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12 Ways to Maximise Company Sales
Irrespective of how appealing a product or service may be, the reason for the existence of any business or corporation is to strengthen its market presence.
Most companies are creative and constantly seeking better ways to grab the largest possible market share. It all comes down to one word: sales!
Increasing sales is all about knowledge. It is all about market research. And before launching new products a good marketer must spend time doing thorough research on their target market and segment.
Complimentary to this, here are the top ways – and things to know – to increase company sales:
Know the market and the market players:
It is important to know who your competitors are, their products and services, and what makes them relevant in the market. Know why those who are succeeding are flourishing. Ask what can your company do to also thrive in that same line of business.
Know your attainable/ reachable sales goals:
Use SMART strategy (specific, measurable, attainable, realistic, and timely goals). These goals should be precise, reachable, and timely. Project management skills come in handy here; so by the deadline, there can be accountability, and check if milestones were achieved.
Know your Positioning: premium or average?
Depending on the market, and the standard of living in the country, the marketer needs to know the best way to position a product as either premium or average. Or start off as average to have more sales and then transform to premium. For instance, Manor in Geneva Switzerland is a classic example of a company that has gone through phases of rebranding and repositioning. It transitioned from normal (average price) to superior (premium price) over the years.
Know your advertising angle:
Advertising should be customized for every market segment. Forms of marketing campaigns include sharing free samples of products (for companies that can distribute product samples), person to person, and distribution of flyers.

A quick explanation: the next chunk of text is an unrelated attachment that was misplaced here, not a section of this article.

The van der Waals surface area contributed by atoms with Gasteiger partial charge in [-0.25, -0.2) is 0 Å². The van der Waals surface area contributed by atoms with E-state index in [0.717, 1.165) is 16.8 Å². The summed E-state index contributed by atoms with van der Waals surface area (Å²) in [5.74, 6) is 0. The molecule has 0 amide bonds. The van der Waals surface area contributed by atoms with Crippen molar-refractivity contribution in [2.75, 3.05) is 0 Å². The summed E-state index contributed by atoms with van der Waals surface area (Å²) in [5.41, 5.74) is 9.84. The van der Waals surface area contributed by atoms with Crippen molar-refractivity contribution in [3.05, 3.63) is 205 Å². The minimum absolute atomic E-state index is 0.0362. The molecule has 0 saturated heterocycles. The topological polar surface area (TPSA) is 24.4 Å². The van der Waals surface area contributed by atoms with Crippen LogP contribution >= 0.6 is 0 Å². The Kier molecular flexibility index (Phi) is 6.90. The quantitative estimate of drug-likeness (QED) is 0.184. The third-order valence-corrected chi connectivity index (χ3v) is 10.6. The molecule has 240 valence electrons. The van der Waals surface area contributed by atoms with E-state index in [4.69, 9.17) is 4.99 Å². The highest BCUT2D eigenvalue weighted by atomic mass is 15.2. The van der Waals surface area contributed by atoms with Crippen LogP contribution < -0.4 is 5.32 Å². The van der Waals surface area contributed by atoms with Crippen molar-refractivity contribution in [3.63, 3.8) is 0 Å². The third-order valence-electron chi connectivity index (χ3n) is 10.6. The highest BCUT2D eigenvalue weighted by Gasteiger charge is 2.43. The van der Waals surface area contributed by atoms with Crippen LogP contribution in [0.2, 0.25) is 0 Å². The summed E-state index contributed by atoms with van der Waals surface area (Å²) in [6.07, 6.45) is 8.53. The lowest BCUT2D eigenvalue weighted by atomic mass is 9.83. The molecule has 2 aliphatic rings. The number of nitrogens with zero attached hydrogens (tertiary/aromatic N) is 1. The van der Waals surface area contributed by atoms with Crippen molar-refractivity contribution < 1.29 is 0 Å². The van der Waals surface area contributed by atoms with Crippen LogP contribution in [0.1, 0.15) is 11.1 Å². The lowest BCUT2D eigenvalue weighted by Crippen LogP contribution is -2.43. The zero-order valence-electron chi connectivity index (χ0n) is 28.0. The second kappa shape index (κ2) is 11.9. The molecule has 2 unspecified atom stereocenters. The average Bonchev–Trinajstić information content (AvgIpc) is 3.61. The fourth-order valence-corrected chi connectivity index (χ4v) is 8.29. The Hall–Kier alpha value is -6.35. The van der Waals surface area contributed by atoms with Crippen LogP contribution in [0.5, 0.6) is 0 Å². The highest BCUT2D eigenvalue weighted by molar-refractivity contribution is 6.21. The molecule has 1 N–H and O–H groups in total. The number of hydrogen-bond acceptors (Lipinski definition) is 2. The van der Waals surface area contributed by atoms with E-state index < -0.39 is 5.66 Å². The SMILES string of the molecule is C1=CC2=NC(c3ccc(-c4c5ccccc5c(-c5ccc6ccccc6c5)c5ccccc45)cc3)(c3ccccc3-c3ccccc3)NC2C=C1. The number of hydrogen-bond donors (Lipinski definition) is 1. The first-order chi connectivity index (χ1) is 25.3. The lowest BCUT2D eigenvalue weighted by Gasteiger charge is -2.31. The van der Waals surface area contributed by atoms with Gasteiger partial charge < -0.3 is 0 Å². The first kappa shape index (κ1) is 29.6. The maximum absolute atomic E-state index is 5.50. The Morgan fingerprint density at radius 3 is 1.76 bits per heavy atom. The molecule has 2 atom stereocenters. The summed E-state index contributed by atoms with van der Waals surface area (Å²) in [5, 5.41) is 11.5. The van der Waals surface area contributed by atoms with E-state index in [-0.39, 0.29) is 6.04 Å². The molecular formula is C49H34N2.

What about your pricing?
Be careful. If you’re a market follower don’t go fighting with the market leaders. For instance, a company may increase its sales by decreasing prices. However, this can lead to a price war, and the market follower or company with less financial strength can be easily crushed by the market leaders. Who wins? The consumers off course, while the profit margins of the companies in question shrink drastically.
No matter who wins, the combatants all seem to end up worse off before they joined the battle.
Know your competitive advantage:
A good marketing department will work with a SWOT analysis. This means studying the company’s strengths, weaknesses, opportunities, and threats. Strength may be a competitive advantage, and weakness may be poor client services or low product quality. Also, external opportunities and threats need to be studied. When a company really knows its competitive advantage and utilizes it to its advantage, it will reflect in the sales.
Recognize the worth of your existing customers:
While trying to win new customers, it is vital that you keep existing clients. Customer services must create a strong culture of customer relationship management. According to Tricia Morris, a customer experience thought leader:
“It costs six times more to win new customers than to retain the old ones”.
Know your niche:
Do research to find out which part of the market is not being satisfied or where the needs of customers are unmet so there are fewer competitors.
Know how to be creative:
For instance, in packaging, be artistic when targeting your market group. Do things differently and make them more exciting.
Know how to respond to clients’ needs:
If – after all the marketing campaigns and investments in packaging, rebranding, repositioning – the salespeople are not adequately trained, all plans will end in futility. How ready is your company to receive new clients and responses from marketing campaigns? Salespeople should anticipate clients’ needs as well as anticipate changes in the market.
Know your technology:
For instance, your website must be up to date and applications should be accessible and easy for clients to navigate. Online shopping, in particular, should be facilitated and made exciting.
How to fight a price war, Akshay R. Rao, Mark E. Bergen, and Scott Davis, March-April 2000, Harvard Business Review.
It is 6 Times More Expensive to Win a New Customer than to Retain an Existing One, Tricia Morris, March 20, 2016, Business to Community.